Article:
A brief detour to better illustrate my point. After years of designing projects aimed at bridging the gap between film and gaming, Cage’s greatest accomplishment with DETROIT lies in its flowchart, a branching tree that beautifully illustrates the various endings of the game’s many levels. It’s the first time in a Quantic Dream game that cinematic immersion is actually interrupted in favor of player statistics, openly transparent about how much weight our decisions hold. As a result, DETROIT can’t hide behind the smokescreen of fake consequences.
Just looking at the flowchart, one begins to realize that most of DETROIT’s final scenes hinge greatly on your choices made in prior sequences: who lived, who died, and how all this violence has affected everyone’s viewpoints. No longer was I skeptical of the game’s possible outcomes, because they were laid out before me. But most importantly, I felt that the game was proud of its narrative complexity, and unafraid to own up to the title of being seen as a video game, fully embracing the artifice of its medium.
What lies beyond the curtain
The flowchart seemed to indicate that any available ending was just as valid as the next. As such, DETROIT stands out as a rarity in its genre. Where dying halfway into UNTIL DAWN or HEAVY RAIN felt like losing, DETROIT is never quite as black and white with its choices. However, as successful as the flowchart is in showcasing the game’s countless outcomes, it’s frustrating that certain playstyles are still seen as a fail state of sorts. Letting the game’s detective character fulfill his in-game mission shouldn’t be seen as bad gaming, yet Cage seems to actively discourage the player from doing the ethically wrong in favor of the narratively contrived.
This begs the question why Cage doesn’t allow his game to embrace its branching paths even further. As much as I try and alter the outcome, Cage’s desired playstyle always lingers in the periphery of his design. I know he wants all three of my playable robots to rebel, but what if I don’t? What if my Android revolution has killed hostages and bombed innocents to make its statement? At that point, can Cage really still wag his finger at me for siding with the regime its trying to overthrow?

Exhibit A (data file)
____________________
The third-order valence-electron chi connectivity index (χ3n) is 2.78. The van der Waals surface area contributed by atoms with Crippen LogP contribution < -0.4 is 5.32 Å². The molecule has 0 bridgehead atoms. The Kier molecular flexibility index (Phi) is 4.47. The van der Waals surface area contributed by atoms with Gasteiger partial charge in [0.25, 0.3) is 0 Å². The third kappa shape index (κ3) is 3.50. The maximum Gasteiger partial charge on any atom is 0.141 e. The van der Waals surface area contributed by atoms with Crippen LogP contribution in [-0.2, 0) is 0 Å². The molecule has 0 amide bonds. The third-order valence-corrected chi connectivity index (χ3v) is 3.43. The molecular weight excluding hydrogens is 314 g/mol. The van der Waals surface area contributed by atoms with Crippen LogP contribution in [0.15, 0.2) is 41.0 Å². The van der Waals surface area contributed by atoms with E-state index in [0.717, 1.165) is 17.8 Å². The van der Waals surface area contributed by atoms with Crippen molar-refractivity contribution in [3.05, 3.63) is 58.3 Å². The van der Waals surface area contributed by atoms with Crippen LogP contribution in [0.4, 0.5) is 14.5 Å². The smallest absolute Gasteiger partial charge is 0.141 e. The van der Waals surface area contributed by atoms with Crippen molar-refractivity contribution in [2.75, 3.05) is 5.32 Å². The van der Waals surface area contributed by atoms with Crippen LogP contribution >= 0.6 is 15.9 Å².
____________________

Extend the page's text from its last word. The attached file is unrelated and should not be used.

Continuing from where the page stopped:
Well, okay, if you frame it like that . . .
Narrative freedom doesn’t mean much if it comes with admonishment attached to it—you might as well just give me a “Game Over” screen if you’re going to punish certain choices anyway. Killing off characters in UNTIL DAWN shouldn’t be seen as a failure—one could argue teen slaughter is the whole point of a slasher—rather, it should be a vital part of its storytelling. A character dying in LIFE IS STRANGE shouldn’t mean cut content——just different content. Unlike the games that emulate them, film and TV series don’t suffer from high body counts, but rather up the drama through them. The same should apply for the genre across mediums.
DETROIT is better at accommodating this kind of playstyle than many of its peers; the narrative is designed in such a way that certain significant characters can be removed from the equation and the show will still go on. But not all paths are created equal—you can still finish the game under any route, but certain endings are more complete than others. Rather than simply give everyone a seat at the table, I’d like to see developers give players equal access to the menu as well—desserts should not be limited to just the good kids. What the likes of Telltale, Quantic Dream, and Supermassive Games need to do is let the player be whoever they want, with no objections from the developer.
From Telltale’s Walking Dead entries to Dontnod’s LIFE IS STRANGE, there is something out there for everyone. Fighting for the Iron Throne and playing a bi-curious teenager are all within the realm of possibility for the genre. Let’s hope that as the branching narratives of these games continue to grow, developers begin to entertain a broader diversity of narrative approaches, letting players live in their worlds, but still putting enough pressure on the gamer so that we don’t forget how greatly our actions can ripple into uncontrollable outcomes.